Defense Attorney Asks for Affordable Bail, Prosecution Balks After Alleged Pepper Spray Incident

By Alex Jimenez

OAKLAND, CA- An Alameda County Superior Court judge decided to release a man so he could continue to receive mental health services despite the deputy district attorney concern about an alleged pepper spray attack on a woman in a wheelchair.

(Note: The Vanguard does not usually disclose the names of those charged with misdemeanors and instead will refer to them as the accused.)

The accused is being formally charged with battery and use of tear gas, both misdemeanors.

The accused has failed to appear to court numerous times, but Assistant Public Defender Ethan Mendoza explained the accused missed one of those court dates because of being held in custody on another matter.

Mental health appears to be an issue said Mendoza, noting the accused was able to attain stable housing and is working with a case manager to get services and setting up a plan for permanent housing.

Mendoza suggested that his client should be entitled to a bail that he can afford “given that these are misdemeanor charges and the support that he is receiving,” citing the Humphreys case that suggest accused incarcerated should only be held in custody if the courts finds they present a danger to public safety.

The deputy district attorney in this case argued against reducing the current bail, charging “The defendant’s violence towards the victims in this case and his past criminal history and failures to appear show that reducing bail is not justified.”

According to the DDA, the accused has 14 failures to appear in Alameda and based on his history, believes that there is a high likelihood that he would not appear in future court procedures.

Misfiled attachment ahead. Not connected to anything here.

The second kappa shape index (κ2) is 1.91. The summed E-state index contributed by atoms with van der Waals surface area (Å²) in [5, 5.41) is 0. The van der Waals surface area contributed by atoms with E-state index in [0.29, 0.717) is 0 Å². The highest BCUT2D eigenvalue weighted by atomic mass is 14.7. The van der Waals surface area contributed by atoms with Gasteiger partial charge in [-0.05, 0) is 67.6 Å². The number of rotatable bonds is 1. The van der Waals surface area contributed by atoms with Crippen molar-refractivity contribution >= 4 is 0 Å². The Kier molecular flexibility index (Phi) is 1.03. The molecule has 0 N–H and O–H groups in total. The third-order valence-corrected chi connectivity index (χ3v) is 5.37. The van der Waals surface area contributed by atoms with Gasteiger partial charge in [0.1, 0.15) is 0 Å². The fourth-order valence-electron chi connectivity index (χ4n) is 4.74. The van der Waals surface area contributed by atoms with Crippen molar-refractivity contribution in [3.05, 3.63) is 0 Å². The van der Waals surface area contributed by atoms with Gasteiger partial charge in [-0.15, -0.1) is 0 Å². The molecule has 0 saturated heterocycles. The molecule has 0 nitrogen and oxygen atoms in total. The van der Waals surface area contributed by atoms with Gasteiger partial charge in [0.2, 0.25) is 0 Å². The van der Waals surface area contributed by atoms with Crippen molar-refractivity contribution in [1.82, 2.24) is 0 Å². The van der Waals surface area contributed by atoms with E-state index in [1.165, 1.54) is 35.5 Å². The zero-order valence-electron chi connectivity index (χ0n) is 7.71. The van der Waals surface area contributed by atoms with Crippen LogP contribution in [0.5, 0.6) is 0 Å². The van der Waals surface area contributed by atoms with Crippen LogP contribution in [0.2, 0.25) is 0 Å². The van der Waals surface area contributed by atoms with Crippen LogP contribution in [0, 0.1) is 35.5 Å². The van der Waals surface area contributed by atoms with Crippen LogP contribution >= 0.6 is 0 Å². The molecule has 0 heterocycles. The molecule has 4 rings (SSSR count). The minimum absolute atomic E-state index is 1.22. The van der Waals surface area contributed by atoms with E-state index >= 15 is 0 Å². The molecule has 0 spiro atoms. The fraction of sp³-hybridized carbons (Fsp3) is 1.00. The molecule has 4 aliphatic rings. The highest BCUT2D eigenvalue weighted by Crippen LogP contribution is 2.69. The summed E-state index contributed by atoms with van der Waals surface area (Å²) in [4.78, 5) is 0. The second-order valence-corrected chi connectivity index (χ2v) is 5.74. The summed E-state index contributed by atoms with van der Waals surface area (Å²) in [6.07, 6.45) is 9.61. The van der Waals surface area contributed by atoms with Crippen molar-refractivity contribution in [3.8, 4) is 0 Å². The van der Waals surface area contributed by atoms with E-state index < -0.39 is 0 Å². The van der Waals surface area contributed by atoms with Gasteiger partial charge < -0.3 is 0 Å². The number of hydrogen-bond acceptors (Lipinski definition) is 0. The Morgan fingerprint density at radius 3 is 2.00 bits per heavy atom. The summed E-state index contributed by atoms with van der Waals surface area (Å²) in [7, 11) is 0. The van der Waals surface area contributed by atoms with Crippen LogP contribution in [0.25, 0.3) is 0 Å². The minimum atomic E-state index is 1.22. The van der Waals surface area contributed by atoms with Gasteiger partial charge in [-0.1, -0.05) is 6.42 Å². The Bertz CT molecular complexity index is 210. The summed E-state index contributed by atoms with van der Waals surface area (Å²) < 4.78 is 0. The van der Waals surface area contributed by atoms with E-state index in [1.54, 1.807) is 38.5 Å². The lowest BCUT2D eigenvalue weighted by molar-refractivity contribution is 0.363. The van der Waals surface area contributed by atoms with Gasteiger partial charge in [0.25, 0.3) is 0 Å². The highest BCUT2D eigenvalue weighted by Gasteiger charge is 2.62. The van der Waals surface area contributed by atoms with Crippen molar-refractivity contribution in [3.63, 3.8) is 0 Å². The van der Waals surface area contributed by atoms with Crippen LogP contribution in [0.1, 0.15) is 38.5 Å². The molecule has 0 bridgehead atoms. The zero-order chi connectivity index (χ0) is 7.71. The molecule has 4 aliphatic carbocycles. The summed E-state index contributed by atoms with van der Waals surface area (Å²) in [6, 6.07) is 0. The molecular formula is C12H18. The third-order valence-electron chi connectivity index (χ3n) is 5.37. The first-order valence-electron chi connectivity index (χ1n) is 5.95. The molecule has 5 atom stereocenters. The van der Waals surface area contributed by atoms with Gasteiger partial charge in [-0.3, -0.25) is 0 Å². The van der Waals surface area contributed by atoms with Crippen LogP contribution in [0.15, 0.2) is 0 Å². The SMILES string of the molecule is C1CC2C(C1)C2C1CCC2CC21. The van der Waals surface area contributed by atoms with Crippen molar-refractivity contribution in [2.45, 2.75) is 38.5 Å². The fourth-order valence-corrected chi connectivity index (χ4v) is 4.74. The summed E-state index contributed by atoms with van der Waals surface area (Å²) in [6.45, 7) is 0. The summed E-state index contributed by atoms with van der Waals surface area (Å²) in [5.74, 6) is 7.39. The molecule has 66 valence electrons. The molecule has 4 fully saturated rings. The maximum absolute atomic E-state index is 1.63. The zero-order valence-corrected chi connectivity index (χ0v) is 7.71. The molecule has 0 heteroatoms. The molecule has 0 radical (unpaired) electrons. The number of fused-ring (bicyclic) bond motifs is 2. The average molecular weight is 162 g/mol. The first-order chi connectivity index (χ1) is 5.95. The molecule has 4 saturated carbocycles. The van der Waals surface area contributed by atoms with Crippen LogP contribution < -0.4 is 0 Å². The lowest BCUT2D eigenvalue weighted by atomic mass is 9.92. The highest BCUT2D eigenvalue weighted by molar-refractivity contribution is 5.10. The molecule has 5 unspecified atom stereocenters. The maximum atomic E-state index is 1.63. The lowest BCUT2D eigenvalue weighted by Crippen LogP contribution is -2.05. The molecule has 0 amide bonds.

In this present case, the accused allegedly approached a female victim in a wheelchair and stated “I don’t like white bitches.” He then allegedly grabbed the victim’s head and pushed it into a building wall.

He later allegedly came back and pepper sprayed her and another victim, said the prosecution, claiming “this shows that he is a threat to public safety and bail in this case is not justified.”

PD Mendoza said most of the failures appear are quite old and maintains that the most recent case cannot be attributed to his client, who is in custody. Mendoza also argued that “the difference now is the stability of the situation,” now that he lives with his family and is receiving support through working with a case manager.
Judge Sharon Djemal, acknowledging that the accused is now getting help and would like him to continue to get help, decided to release the accused on his own recognizance. The conditions are that he continue to comply with the services and requested documentation from the case manager on the next court date, April 26.

About The Author

Alex Jimenez is a 4th year politcal science major at the University of Calfornia, Berkeley. He has future aspirations to attend law school and is from Pleasanton, Ca.

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